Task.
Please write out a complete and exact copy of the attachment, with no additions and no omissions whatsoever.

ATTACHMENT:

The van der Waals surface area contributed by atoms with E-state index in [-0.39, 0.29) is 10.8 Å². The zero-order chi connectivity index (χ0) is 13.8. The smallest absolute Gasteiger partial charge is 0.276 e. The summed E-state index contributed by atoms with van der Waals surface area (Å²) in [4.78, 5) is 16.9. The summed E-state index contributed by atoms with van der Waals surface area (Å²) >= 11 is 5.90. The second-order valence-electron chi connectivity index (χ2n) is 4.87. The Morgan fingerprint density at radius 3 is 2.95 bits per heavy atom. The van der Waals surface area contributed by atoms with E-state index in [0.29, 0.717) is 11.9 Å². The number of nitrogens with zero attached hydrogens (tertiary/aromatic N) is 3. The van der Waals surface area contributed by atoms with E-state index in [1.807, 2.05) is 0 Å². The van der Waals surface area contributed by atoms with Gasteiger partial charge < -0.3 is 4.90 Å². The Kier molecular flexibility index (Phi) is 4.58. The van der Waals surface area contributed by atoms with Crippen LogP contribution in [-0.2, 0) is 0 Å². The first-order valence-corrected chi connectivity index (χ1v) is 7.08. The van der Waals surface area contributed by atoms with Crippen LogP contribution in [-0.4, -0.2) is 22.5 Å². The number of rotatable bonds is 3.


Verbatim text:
The van der Waals surface area contributed by atoms with E-state index in [-0.39, 0.29) is 10.8 Å². The zero-order chi connectivity index (χ0) is 13.8. The smallest absolute Gasteiger partial charge is 0.276 e. The summed E-state index contributed by atoms with van der Waals surface area (Å²) in [4.78, 5) is 16.9. The summed E-state index contributed by atoms with van der Waals surface area (Å²) >= 11 is 5.90. The second-order valence-electron chi connectivity index (χ2n) is 4.87. The Morgan fingerprint density at radius 3 is 2.95 bits per heavy atom. The van der Waals surface area contributed by atoms with E-state index in [0.29, 0.717) is 11.9 Å². The number of nitrogens with zero attached hydrogens (tertiary/aromatic N) is 3. The van der Waals surface area contributed by atoms with E-state index in [1.807, 2.05) is 0 Å². The van der Waals surface area contributed by atoms with Gasteiger partial charge < -0.3 is 4.90 Å². The Kier molecular flexibility index (Phi) is 4.58. The van der Waals surface area contributed by atoms with Crippen LogP contribution in [-0.2, 0) is 0 Å². The first-order valence-corrected chi connectivity index (χ1v) is 7.08. The van der Waals surface area contributed by atoms with Crippen LogP contribution in [-0.4, -0.2) is 22.5 Å². The number of rotatable bonds is 3.